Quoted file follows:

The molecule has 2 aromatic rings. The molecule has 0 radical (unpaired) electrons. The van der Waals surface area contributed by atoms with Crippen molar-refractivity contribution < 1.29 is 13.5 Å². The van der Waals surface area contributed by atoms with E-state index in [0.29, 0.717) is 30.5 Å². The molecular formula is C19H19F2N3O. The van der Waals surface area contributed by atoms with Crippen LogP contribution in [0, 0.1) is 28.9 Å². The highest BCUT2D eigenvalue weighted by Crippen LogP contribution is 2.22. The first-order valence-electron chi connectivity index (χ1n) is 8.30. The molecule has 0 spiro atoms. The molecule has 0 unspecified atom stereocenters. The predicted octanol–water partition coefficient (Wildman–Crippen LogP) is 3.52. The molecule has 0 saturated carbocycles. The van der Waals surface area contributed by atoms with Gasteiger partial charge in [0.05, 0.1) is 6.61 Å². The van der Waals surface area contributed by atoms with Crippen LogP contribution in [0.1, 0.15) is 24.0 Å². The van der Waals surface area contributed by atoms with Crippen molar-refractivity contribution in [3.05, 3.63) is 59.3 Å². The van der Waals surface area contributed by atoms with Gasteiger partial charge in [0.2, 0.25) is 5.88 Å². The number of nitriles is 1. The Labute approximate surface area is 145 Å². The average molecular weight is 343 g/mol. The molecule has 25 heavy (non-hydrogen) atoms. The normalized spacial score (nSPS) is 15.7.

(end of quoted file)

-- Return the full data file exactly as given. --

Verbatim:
The molecule has 2 aromatic rings. The molecule has 0 radical (unpaired) electrons. The van der Waals surface area contributed by atoms with Crippen molar-refractivity contribution < 1.29 is 13.5 Å². The van der Waals surface area contributed by atoms with E-state index in [0.29, 0.717) is 30.5 Å². The molecular formula is C19H19F2N3O. The van der Waals surface area contributed by atoms with Crippen LogP contribution in [0, 0.1) is 28.9 Å². The highest BCUT2D eigenvalue weighted by Crippen LogP contribution is 2.22. The first-order valence-electron chi connectivity index (χ1n) is 8.30. The molecule has 0 spiro atoms. The molecule has 0 unspecified atom stereocenters. The predicted octanol–water partition coefficient (Wildman–Crippen LogP) is 3.52. The molecule has 0 saturated carbocycles. The van der Waals surface area contributed by atoms with Gasteiger partial charge in [0.05, 0.1) is 6.61 Å². The van der Waals surface area contributed by atoms with Crippen LogP contribution in [0.1, 0.15) is 24.0 Å². The van der Waals surface area contributed by atoms with Crippen molar-refractivity contribution in [3.05, 3.63) is 59.3 Å². The van der Waals surface area contributed by atoms with Gasteiger partial charge in [0.2, 0.25) is 5.88 Å². The number of nitriles is 1. The Labute approximate surface area is 145 Å². The average molecular weight is 343 g/mol. The molecule has 25 heavy (non-hydrogen) atoms. The normalized spacial score (nSPS) is 15.7.